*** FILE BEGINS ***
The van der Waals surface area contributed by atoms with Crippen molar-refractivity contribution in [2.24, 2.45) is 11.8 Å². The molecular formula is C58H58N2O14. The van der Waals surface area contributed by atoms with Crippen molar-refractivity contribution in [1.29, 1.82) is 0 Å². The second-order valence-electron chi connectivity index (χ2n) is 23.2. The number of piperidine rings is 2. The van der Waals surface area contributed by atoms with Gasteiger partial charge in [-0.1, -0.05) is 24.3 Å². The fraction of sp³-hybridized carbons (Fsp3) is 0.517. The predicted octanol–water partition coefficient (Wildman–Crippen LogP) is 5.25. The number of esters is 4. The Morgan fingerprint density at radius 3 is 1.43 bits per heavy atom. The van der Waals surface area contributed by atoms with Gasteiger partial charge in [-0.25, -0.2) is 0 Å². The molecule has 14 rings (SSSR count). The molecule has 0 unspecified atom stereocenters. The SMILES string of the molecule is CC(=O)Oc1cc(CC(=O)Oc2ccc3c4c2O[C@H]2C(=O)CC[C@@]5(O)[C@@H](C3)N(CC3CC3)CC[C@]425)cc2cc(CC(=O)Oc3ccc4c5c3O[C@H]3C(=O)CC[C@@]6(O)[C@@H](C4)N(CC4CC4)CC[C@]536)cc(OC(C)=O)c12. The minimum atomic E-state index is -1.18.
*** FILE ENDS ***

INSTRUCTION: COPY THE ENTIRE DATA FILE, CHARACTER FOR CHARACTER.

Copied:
The van der Waals surface area contributed by atoms with Crippen molar-refractivity contribution in [2.24, 2.45) is 11.8 Å². The molecular formula is C58H58N2O14. The van der Waals surface area contributed by atoms with Crippen molar-refractivity contribution in [1.29, 1.82) is 0 Å². The second-order valence-electron chi connectivity index (χ2n) is 23.2. The number of piperidine rings is 2. The van der Waals surface area contributed by atoms with Gasteiger partial charge in [-0.1, -0.05) is 24.3 Å². The fraction of sp³-hybridized carbons (Fsp3) is 0.517. The predicted octanol–water partition coefficient (Wildman–Crippen LogP) is 5.25. The number of esters is 4. The Morgan fingerprint density at radius 3 is 1.43 bits per heavy atom. The van der Waals surface area contributed by atoms with Gasteiger partial charge in [-0.25, -0.2) is 0 Å². The molecule has 14 rings (SSSR count). The molecule has 0 unspecified atom stereocenters. The SMILES string of the molecule is CC(=O)Oc1cc(CC(=O)Oc2ccc3c4c2O[C@H]2C(=O)CC[C@@]5(O)[C@@H](C3)N(CC3CC3)CC[C@]425)cc2cc(CC(=O)Oc3ccc4c5c3O[C@H]3C(=O)CC[C@@]6(O)[C@@H](C4)N(CC4CC4)CC[C@]536)cc(OC(C)=O)c12. The minimum atomic E-state index is -1.18.